Wisbech Grammar School unveils its ‘international strategy’ and this year will welcome its first Chinese students to study in the Fens
- Credit: Archant
A Wisbech headmaster’s Far East trip last year has resulted in the first group of Chinese students coming here to study this September.
Chris Staley, the head of Wisbech Grammar School, has won approval from the governors to launch an international strategy.
He describes the introduction of overseas pupils into the school as being “part of a desire to widen the outlook of our pupils and at the same time prepare them for the world in which they will ultimately work”.
The school says they received “significant” interest following the head’s visit with one Chinese student starting next month and another seven starting in September.
The school will solve accommodation problems by turning the sixth former centre into a boarding facility capable of housing up to 12 students. The Dwight Centre will switch to housing the sixth form whilst the ground floor will remain for teaching economics, business, politics and psychology.
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The school will also redevelop the caretaker’s house at the front of the school. The upstairs will be converted into staff accommodation for a resident tutor to assist in the boarding life of the overseas pupils.
Downstairs will be transformed into a small medical centre to be used as and when overseas pupils are too ill to attend school and require medical assistance whilst under our care.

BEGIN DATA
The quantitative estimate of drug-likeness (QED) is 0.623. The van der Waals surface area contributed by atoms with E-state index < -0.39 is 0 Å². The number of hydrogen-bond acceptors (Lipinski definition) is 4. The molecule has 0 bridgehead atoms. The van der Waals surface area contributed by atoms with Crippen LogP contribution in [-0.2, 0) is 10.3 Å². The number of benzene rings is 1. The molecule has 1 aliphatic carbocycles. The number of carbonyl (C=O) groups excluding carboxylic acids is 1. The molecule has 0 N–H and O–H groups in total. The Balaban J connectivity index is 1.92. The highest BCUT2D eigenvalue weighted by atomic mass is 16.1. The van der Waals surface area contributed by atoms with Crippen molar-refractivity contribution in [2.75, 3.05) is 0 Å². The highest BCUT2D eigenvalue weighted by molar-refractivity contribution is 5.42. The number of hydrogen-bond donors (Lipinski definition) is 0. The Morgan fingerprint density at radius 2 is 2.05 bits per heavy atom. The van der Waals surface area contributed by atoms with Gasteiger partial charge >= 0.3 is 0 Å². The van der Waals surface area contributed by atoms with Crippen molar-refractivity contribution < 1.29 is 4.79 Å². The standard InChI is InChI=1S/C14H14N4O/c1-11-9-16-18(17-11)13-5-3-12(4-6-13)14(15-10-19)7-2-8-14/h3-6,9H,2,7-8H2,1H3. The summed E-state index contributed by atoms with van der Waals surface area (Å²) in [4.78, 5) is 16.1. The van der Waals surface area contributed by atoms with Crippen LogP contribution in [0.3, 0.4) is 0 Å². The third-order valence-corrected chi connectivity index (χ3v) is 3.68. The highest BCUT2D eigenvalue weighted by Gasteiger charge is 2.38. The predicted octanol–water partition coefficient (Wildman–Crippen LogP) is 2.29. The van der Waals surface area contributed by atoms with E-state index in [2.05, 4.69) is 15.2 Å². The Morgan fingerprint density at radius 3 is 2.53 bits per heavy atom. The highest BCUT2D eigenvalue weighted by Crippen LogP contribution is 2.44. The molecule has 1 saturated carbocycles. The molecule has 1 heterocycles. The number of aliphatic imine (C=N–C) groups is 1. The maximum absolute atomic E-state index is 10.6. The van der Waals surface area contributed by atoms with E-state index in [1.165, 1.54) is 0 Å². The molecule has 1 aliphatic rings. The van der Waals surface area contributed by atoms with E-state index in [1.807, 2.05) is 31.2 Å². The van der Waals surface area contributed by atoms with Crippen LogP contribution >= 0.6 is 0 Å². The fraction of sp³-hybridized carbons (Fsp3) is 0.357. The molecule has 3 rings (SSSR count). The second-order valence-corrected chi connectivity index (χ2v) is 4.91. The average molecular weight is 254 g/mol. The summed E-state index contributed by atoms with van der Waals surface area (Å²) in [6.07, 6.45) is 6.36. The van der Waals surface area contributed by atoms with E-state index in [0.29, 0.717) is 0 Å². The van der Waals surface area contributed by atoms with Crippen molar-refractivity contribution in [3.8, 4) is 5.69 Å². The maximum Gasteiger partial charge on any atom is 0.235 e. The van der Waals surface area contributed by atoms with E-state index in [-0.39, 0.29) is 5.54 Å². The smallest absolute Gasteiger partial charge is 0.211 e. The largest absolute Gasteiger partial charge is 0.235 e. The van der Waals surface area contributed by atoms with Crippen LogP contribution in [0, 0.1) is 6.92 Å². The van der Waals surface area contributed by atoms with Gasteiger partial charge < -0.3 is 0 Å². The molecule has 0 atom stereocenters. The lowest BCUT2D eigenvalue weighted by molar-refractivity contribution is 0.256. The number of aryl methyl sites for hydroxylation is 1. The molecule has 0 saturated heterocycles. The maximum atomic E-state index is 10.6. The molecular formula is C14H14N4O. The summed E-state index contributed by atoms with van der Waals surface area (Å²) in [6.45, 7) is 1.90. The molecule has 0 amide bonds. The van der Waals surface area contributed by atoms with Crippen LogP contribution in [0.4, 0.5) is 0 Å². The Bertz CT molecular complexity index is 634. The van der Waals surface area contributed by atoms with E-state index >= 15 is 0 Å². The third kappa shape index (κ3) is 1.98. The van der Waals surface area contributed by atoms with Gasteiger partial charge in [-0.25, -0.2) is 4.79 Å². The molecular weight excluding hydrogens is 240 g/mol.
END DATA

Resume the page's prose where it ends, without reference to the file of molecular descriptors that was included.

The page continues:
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Mr Staley: “These plans are transformational and progressive, and the benefits to pupils will mean they have an environment which encourages academic success, creativity and well-being.
“As the school opens its doors to overseas pupils, there will also be further opportunities for all pupils to take advantage of a school that is really ‘building for the future’”.
Other changes at the school will include the introduction of the Harkness method of teaching and learning that involves 12-14 pupils seated around a large oval table. This is to encourage pupils to discuss ideas, work collaboratively and shifts the focus away from the more traditional teacher at the front of the class, approach.
Mr Staley says the driving force is to continue to raise standards to “become a beacon of excellence for pupils”.
He said the changes would improve teaching and learning and by clustering departments into faculties it would give subjects “a clearer sense of identity and create functional zones around the campus.
“This gives the opportunity to really focus on subject areas that naturally complement and maximise opportunities across departments”.
The space currently occupied by the music department for instance will be transformed to provide a large common room and social space for the lower and upper 6th, seating 80+ pupils.
The head said: “There will be café/coffee shop style facilities in this space and the designs are not unlike a number of well-known national brand chain coffee shops you might find on a typical high street.”
A creative hub with food and nutrition and dance/drama will be “within touching distance of each other,” said Mr Staley. “Music will have a completely new space, with a facility for music technology and a Harkness room for smaller group teaching across the creative arts.”